Cemetery neglect is just the most irreverent example of how neglectful Durham has been overall concerning its green infrastructure going back at least eight decades, with the exception of one stretch.

From the mid 1980s until shortly after the Geer Cemetery project when DSC was allowed to fade away and neglect once more took hold, Durham rose up against blight, banning billboards, curbing other sign blight and executing a remarkable, “best practice” scenic overlay over a major new highway.

Taken together though, urban forests, waterways, parks and open spaces, grounds around public buildings, roadsides and medians have suffered as much or more than cemeteries both before and since so much so that for many it has become a norm.

Most disturbing is that no other area of local government responsibility touches more areas of community including poverty, public safety, racism, public health, economic development, community engagement, property values and neighborhood vitality.

The most significant testament to Durham’s sense of place is that is has endured in the face of this neglect.

But for how long!

Wednesday, March 26, 2014

Creating Interest or Influence - Digital Channels Pull Ahead

An Experian Marketing Services report this year shows that 89% of U.S. adults now use a mobile phone during the course of a week compared to 97% who watch television.  The gap is only two percentage points (96% to 98%) for individuals in households making $100,000 or more.

The report is quick to point out that Americans spend three times longer watching television.  But parity is obviously in sight, and when weighted for fragmentation, mobile may, in fact, already be in the lead.

Globally, across marketing channels, nearly half of marketers no longer use television.  Only 1-in-10 see television as an “influencer” to generate interest and only 5% see it as a “closer.”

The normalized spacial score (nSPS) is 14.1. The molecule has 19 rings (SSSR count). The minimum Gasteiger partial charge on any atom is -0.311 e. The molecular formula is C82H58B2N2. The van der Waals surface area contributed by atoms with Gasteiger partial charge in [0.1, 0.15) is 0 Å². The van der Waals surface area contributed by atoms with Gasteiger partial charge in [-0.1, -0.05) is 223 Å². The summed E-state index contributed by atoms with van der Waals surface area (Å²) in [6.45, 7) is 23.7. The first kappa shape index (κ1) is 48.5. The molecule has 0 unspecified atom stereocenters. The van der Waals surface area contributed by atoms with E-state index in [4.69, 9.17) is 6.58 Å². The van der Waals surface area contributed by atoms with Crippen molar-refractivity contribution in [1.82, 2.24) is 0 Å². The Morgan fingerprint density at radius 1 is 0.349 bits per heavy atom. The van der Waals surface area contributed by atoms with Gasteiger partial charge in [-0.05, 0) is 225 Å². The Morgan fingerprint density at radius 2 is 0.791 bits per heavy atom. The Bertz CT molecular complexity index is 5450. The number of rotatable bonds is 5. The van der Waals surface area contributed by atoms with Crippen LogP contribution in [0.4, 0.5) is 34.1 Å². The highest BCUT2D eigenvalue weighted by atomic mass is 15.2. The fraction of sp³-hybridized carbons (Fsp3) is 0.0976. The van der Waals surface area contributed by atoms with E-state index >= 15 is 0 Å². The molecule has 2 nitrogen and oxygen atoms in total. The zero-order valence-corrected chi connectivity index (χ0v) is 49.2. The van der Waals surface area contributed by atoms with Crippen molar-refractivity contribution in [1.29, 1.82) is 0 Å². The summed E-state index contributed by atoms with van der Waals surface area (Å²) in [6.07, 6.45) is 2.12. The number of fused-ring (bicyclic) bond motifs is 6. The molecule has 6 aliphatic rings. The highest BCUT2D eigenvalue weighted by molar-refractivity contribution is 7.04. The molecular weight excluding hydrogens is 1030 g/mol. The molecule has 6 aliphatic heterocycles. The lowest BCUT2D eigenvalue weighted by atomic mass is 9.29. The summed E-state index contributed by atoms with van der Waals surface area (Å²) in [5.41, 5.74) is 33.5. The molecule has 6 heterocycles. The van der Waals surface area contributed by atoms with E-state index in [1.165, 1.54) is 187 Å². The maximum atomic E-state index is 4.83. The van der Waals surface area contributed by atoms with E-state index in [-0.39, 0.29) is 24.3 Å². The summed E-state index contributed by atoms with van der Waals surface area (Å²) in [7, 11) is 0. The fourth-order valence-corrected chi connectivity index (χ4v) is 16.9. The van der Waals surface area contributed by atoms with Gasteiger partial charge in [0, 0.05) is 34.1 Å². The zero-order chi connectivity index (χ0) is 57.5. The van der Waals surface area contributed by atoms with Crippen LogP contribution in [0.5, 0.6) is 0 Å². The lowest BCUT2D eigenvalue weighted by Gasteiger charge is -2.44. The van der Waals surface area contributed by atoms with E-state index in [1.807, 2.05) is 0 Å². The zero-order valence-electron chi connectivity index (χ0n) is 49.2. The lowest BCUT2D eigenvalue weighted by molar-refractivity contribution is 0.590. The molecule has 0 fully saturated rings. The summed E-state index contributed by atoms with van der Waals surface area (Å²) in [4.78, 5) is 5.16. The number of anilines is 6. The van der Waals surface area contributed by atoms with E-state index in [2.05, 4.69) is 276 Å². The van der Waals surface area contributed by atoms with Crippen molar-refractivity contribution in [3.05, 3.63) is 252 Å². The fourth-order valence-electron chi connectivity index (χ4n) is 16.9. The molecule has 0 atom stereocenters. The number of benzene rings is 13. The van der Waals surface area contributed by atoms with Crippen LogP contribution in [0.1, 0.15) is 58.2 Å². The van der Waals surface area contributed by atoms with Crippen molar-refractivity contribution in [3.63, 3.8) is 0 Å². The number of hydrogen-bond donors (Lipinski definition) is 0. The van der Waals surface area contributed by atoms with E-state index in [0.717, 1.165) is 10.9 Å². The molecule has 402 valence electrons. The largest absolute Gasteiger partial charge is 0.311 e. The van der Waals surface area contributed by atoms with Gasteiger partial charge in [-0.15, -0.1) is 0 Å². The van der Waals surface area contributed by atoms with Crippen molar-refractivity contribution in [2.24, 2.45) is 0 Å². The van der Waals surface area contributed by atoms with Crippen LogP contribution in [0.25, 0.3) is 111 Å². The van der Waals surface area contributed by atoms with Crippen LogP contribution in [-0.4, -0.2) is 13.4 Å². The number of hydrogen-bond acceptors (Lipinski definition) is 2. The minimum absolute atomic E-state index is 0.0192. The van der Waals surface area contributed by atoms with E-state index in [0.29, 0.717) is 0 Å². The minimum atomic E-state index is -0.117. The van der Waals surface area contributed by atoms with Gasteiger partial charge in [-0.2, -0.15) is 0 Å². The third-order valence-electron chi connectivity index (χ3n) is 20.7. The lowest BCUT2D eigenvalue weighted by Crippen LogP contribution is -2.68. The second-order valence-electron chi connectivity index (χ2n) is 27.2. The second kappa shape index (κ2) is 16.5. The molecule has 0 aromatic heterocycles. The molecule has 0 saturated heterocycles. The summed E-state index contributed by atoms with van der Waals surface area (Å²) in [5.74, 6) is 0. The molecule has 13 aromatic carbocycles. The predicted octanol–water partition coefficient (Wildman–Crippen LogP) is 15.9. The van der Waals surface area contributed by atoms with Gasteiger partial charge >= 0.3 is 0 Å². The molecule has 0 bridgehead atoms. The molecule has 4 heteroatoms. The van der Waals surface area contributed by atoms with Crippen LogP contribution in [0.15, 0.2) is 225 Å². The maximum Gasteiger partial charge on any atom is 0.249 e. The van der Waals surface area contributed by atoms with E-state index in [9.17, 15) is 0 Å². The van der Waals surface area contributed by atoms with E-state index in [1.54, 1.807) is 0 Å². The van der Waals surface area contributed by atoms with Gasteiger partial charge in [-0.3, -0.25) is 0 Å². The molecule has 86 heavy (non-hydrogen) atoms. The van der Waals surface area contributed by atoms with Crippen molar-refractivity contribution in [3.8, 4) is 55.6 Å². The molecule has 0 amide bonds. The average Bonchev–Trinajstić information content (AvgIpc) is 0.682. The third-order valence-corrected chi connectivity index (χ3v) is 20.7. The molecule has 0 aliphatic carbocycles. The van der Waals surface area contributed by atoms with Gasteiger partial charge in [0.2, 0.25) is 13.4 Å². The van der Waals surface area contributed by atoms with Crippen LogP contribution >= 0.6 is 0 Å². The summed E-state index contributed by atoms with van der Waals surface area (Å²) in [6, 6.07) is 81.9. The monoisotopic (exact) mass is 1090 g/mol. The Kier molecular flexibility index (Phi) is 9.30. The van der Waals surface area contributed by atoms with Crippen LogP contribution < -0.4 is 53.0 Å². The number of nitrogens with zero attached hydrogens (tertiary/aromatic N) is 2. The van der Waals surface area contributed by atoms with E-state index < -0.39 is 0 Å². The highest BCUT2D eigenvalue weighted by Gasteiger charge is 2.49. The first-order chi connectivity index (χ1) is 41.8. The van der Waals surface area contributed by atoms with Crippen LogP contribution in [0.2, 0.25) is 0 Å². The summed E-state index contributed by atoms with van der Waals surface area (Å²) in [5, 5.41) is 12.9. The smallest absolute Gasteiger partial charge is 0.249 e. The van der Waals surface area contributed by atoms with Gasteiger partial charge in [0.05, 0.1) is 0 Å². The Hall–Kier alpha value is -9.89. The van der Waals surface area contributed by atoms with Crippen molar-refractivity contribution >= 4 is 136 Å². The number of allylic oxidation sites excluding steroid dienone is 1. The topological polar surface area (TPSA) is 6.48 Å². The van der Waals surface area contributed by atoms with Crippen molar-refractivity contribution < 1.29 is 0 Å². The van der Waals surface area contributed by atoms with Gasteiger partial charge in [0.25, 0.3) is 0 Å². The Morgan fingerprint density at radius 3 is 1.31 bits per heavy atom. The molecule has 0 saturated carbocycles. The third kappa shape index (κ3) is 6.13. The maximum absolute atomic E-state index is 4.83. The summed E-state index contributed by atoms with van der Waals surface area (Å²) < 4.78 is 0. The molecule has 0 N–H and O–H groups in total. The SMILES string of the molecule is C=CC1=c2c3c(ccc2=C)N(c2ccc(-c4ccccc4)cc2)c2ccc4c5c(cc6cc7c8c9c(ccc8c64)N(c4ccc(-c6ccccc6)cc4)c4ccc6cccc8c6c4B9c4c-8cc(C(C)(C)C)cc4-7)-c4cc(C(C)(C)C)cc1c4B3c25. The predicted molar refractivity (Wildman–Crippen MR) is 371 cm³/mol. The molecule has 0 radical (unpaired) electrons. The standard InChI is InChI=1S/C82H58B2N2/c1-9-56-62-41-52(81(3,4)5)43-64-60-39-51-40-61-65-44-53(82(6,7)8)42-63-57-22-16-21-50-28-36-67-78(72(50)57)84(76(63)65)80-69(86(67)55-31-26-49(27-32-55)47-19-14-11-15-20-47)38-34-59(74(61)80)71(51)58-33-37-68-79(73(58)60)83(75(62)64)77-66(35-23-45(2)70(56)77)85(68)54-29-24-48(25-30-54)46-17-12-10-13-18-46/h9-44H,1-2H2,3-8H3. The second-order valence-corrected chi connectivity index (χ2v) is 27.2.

They didn’t even bother to measure outdoor billboards which now influence less than a fifth of one percent to purchase, while generating a 7-to-1 adverse reaction.2014 Digital Marketing

Email marketing, unpaid social media, online display advertising, print advertising, direct mail, mobile app, search and radio, in that order, all are considered to have more influence than television.

By far, websites are now viewed to be the best bet for influencing and closing sales.  They have all but closed the gap with advertising as a means of creating awareness, and coupled with search marketing they stand alone as the best way to create awareness.

But any marketer today must be cognizant of not only how we use our time but also for what is collected and detailed in a report entitled, The American Time Use SurveyA visualized report of some of the basic activities is shown by age group on the website Datawovn.

A new report by Digitalsmiths, a Tivo company, illustrates the dilemma of using television.  It shows how many used streaming services and/or pay-per-view but also how much time is spent surfing, how few people know what they are going to watch when they first sit down to watch and how few channels they use regularly.

It is also important to know when people are on the Internet, broken down by device or when smartphone users check email during the day.

Compare these charts back to the one linked above showing when they watch television or listen to the radio and it becomes clear how mobile offers more accessibility and is better across all measures.

Mobile also requires new metrics.  It isn’t just about eyeballs but engagement.  Adobe has provided an excellent primer on those metrics in its periodic Social Intelligence Report.

In fact, Adobe has transformed itself into one of the most savvy content marketers when it comes to useful webinars, reports and white papers for marketers.

These are challenging times for marketers.  Many have been left behind, using obsolete channels because they are too lazy or can’t keep up, while others seem overwhelmed by the pace of change.

The paradigm has shifted.  Hopefully these links are useful.

Tuesday, March 25, 2014

An Inch Wide and A Mile Deep

Early in my career that spanned three community destination marketing organization (DMO) start ups, I received some sage advice from an ad agency exec and friend.

Even though these kinds of organizations and DMOs employ the same skill sets, thinking I might cut some corners while getting up to speed, I initially tried to use outside agencies for services such as graphics, PR and advertising.

It was never as effective as when, after a time, I was able to bring those services in house.  Each time I would recall my friend’s advice.